Dames at Sea
A musical pastiche of the Golden Age of Hollywood, with book & lyrics by George Haimsohn & Robin Miller, music by Jim Wise
Mona Kent – Rosemary Ashe
Joan – Catriana Sandison
Harry Hennesey – Anthony Wise
Ruby – Gemma Sutton
Dick – Daniel Bartlett
Lucky – Alan Hunter
Captain Courageous – Ian Mowat
Sailors – Matt Gillet (dance captain), Jonny Godbold & Joshua Tonks
Dames – Natalie Kent (dance captain), Meg Gallagher & Sasi Strallen
Kirk Jameson – Director
Sasha Regan – Producer
Richard Bates – Musical Director & Pianist
Drew McOnie – Choreographer
Kingsley Hall – Designer & Costume Maker
Steve Miller – Lighting Designer
Reviewed by: Michael Darvell
Reviewed: 13 August, 2011
Venue: Union Theatre, Southwark, London SE1
The pastiche musical is a hard one to bring off successfully. Sandy Wilson’s The Boy Friend, a send-up of the 1920s-style musical and its ilk, is the most successful ever and has played somewhere in the world since it opened sixty years ago. It began as a simple entertainment for members of the Players’ Theatre in Charing Cross and then ran in London for over two-thousand performances and subsequently did very well on Broadway (with Julie Andrews), running for nearly five-hundred performances from 1954. Four years later a revival clocked up 750 or more shows.
What the British Boy Friend does for the Twenties musical, the American Dames at Sea does for the 1930s’ Hollywood musical movie, in particular the Warner Bros’ Gold Diggers series, with all that kaleidoscopic choreography by the legendary Busby Berkeley. Again, like Sandy Wilson’s show, it started small, in New York in 1966 as Dames at Sea – or Gold Diggers Afloat at a tiny café-theatre space in Greenwich Village – with the young Bernadette Peters. Success saw it moving to a proper theatre where it ran for nearly 600 performances. Since then it has enjoyed revivals, a television version with Ann-Margret and Ann Miller, and it came to London in 1969 for about four months. Since then the real thing, that is the film of 42nd Street, was turned into a stage musical using the songs of Harry Warren and Al Dubin, and ran for nigh on 3,500 performances and repeated its success around the world.
The story of 42nd Street forms the basis of Dames at Sea, the only difference being the scale of the production. The former has a huge cast of chorus girls and a full orchestra but Dames at Sea can be done with just half-a-dozen actors and a piano. The plot is the hoary old chestnut about the out-of-town ingénue coming to Broadway, getting picked for the chorus and ends up by taking over the leading role from the indisposed star. The songs by Wise, Haimsohn and Miller are perfect pastiches of songs of the period: ‘Wall Street’ is the answer to ’42nd Street’, ‘It’s you’ and ‘The sailor of my dreams’ are really ‘You’re getting to be a habit with me’ and ‘I only have eyes for you’, while ‘The echo waltz’ is alternative version of ‘The shadow waltz’.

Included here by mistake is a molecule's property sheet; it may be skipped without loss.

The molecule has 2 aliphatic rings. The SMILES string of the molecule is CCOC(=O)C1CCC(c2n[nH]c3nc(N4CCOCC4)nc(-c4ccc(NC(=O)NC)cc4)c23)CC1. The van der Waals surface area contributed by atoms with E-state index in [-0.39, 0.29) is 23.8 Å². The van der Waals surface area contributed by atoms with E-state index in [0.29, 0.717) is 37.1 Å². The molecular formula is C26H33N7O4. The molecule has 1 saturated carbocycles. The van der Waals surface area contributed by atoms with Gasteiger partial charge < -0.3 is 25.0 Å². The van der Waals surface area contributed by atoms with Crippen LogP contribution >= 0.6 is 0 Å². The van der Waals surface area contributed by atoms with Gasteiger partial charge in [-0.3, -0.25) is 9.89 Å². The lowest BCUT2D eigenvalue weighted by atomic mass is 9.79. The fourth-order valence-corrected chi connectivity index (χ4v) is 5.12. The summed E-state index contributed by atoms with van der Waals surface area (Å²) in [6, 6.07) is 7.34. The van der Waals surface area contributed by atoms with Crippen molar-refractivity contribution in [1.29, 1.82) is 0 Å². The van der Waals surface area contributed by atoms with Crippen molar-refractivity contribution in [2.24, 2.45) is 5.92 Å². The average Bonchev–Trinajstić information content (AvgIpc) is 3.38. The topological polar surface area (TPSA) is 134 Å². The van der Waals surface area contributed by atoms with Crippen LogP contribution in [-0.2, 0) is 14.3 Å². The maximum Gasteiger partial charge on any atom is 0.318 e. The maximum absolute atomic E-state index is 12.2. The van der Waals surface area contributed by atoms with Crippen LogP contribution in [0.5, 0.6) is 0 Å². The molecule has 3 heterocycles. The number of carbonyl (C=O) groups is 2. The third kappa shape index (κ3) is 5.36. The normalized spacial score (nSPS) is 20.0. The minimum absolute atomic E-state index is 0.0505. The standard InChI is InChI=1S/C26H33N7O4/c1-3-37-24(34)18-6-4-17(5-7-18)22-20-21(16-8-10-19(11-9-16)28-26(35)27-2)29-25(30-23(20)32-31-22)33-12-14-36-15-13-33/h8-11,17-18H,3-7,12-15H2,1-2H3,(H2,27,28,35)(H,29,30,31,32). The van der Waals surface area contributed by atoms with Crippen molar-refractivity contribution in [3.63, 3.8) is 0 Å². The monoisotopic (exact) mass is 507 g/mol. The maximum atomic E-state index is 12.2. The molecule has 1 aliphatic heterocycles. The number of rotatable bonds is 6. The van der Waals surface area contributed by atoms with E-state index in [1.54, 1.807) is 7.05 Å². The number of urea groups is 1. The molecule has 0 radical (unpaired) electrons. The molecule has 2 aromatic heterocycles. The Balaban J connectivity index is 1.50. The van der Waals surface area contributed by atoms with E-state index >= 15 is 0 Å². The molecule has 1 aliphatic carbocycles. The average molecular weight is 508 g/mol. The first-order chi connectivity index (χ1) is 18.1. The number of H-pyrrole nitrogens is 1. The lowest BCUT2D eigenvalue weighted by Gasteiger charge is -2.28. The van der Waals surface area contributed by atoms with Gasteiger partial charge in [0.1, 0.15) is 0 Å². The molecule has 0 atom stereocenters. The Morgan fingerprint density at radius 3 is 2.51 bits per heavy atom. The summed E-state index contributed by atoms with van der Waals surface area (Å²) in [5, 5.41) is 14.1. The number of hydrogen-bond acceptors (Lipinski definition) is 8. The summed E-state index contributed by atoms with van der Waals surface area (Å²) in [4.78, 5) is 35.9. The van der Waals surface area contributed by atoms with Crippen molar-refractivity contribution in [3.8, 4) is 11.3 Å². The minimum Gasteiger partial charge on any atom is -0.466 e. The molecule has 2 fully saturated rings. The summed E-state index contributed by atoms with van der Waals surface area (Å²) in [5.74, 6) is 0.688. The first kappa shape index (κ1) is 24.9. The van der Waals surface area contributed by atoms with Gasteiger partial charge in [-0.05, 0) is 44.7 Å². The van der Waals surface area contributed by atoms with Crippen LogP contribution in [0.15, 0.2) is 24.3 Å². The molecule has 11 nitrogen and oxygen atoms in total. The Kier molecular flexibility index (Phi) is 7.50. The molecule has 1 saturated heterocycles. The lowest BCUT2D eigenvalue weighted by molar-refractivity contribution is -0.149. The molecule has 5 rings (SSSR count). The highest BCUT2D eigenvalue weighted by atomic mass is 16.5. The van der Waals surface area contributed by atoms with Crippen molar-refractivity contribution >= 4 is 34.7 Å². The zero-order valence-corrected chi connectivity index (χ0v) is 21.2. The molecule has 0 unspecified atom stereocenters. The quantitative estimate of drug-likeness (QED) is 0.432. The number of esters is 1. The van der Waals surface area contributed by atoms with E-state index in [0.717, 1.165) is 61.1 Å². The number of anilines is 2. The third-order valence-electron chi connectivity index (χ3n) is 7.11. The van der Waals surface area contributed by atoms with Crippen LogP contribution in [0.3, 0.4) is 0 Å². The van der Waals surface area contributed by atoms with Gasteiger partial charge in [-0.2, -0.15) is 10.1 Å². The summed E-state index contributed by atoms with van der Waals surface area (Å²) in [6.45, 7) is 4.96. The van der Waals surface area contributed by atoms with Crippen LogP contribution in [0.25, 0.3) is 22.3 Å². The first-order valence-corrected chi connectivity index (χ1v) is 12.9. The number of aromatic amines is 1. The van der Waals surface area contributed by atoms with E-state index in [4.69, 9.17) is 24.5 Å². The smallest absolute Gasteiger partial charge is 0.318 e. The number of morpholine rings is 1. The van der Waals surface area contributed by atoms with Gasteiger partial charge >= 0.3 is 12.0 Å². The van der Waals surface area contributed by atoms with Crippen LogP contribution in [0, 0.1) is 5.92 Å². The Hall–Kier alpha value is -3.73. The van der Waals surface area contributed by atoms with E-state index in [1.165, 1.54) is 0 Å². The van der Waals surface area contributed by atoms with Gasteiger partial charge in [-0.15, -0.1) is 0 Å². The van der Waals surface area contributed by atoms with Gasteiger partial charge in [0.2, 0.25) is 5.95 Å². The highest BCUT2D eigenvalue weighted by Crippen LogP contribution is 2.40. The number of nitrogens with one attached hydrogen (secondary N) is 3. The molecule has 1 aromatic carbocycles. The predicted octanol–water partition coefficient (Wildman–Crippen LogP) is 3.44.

The heroine Ruby (based on 42nd Street’s Ruby Keeler) joins the cast of a Broadway musical and immediately meets a song-writing sailor called Dick (yes, there are plenty of those jokes) who then encounters Mona Kent, the star of the show, who also takes a shine to him. However, when the hard-pressed producer/director (Warner Baxter in the film) announces that the theatre is going to be turned into a car lot and the show must close. What can they do? Along comes the ship’s captain, an old flame of Mona’s, and so they decide to do the show right there, on board ship. During rehearsals Mona gets seasick and guess who takes over … yes, little Ruby Sunshine. In the New York production the leading lady did fall sick and was replaced by Bernadette Peters … and she never looked back.
Kirk Jameson’s production for the Union Theatre plays it all tongue-in-chic with knowing nods to the audience but it’s a spirited production with some splendid choreography by Drew McOnie who fills the Union’s tiny space with some high-stepping strutting. Gemma Sutton’s Ruby is a delightful portrayal of unbridled but innocent ambition. Catriana Sandison as her fast-talking friend Joan (yes, the Joan Blondell quipster part in the film) is a real find, while their opposite numbers, sailors Dick (remember Dick Powell?) and Lucky (respectively Daniel Bartlett and Alan Hunter) are the perfectly innocent foils for the girls. Union veteran Anthony Wise makes Harry a fine but worn-out producer/director. Rosemary Ashe as the appalling Mona plays the part as Ethel Merman might have done – full on and out to the audience – in a great raucous, blousy, over the top bluster – she’s just wonderful in a pretty good albeit not classic show.
- Dames at Sea is at Union Theatre, 204 Union Street, Southwark, London SE1 until Saturday 20 August 2011
- Tuesday to Saturday 7.30 p.m., matinee Saturday 2.30
- Tickets 020 7261 9876
- Union Theatre